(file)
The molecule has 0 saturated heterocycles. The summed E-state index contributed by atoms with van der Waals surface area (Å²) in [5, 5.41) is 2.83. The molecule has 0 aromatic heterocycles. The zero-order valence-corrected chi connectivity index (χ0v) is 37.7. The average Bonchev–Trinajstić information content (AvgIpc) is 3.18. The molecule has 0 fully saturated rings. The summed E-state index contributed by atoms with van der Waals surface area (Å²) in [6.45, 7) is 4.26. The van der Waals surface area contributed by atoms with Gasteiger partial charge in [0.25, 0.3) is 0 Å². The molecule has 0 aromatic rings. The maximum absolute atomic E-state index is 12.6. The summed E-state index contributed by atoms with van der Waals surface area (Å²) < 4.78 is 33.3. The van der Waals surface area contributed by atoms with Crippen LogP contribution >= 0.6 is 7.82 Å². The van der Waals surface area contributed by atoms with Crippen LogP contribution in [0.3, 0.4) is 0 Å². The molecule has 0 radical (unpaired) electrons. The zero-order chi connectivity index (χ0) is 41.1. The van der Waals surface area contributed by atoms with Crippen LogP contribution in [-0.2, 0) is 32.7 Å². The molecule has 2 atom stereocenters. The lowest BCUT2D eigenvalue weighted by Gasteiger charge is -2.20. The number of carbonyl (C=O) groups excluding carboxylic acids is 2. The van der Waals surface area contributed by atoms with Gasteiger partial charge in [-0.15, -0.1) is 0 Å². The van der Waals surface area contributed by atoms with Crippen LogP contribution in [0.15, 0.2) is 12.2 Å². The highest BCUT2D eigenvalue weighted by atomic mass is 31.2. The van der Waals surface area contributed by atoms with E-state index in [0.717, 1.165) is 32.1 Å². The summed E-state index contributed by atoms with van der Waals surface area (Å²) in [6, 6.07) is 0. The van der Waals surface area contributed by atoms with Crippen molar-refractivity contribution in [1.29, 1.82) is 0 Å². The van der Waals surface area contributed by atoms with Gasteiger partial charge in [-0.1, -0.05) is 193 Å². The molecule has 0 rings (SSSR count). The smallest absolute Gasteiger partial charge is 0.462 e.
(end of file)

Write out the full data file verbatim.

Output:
The molecule has 0 saturated heterocycles. The summed E-state index contributed by atoms with van der Waals surface area (Å²) in [5, 5.41) is 2.83. The molecule has 0 aromatic heterocycles. The zero-order valence-corrected chi connectivity index (χ0v) is 37.7. The average Bonchev–Trinajstić information content (AvgIpc) is 3.18. The molecule has 0 fully saturated rings. The summed E-state index contributed by atoms with van der Waals surface area (Å²) in [6.45, 7) is 4.26. The van der Waals surface area contributed by atoms with Gasteiger partial charge in [0.25, 0.3) is 0 Å². The molecule has 0 aromatic rings. The maximum absolute atomic E-state index is 12.6. The summed E-state index contributed by atoms with van der Waals surface area (Å²) < 4.78 is 33.3. The van der Waals surface area contributed by atoms with Crippen LogP contribution >= 0.6 is 7.82 Å². The van der Waals surface area contributed by atoms with Crippen LogP contribution in [0.3, 0.4) is 0 Å². The molecule has 0 radical (unpaired) electrons. The zero-order chi connectivity index (χ0) is 41.1. The van der Waals surface area contributed by atoms with Crippen LogP contribution in [-0.2, 0) is 32.7 Å². The molecule has 2 atom stereocenters. The lowest BCUT2D eigenvalue weighted by Gasteiger charge is -2.20. The number of carbonyl (C=O) groups excluding carboxylic acids is 2. The van der Waals surface area contributed by atoms with Gasteiger partial charge in [-0.15, -0.1) is 0 Å². The van der Waals surface area contributed by atoms with Crippen LogP contribution in [0.15, 0.2) is 12.2 Å². The highest BCUT2D eigenvalue weighted by atomic mass is 31.2. The van der Waals surface area contributed by atoms with E-state index in [0.717, 1.165) is 32.1 Å². The summed E-state index contributed by atoms with van der Waals surface area (Å²) in [6, 6.07) is 0. The van der Waals surface area contributed by atoms with Crippen molar-refractivity contribution in [1.29, 1.82) is 0 Å². The van der Waals surface area contributed by atoms with Gasteiger partial charge in [-0.1, -0.05) is 193 Å². The molecule has 0 rings (SSSR count). The smallest absolute Gasteiger partial charge is 0.462 e.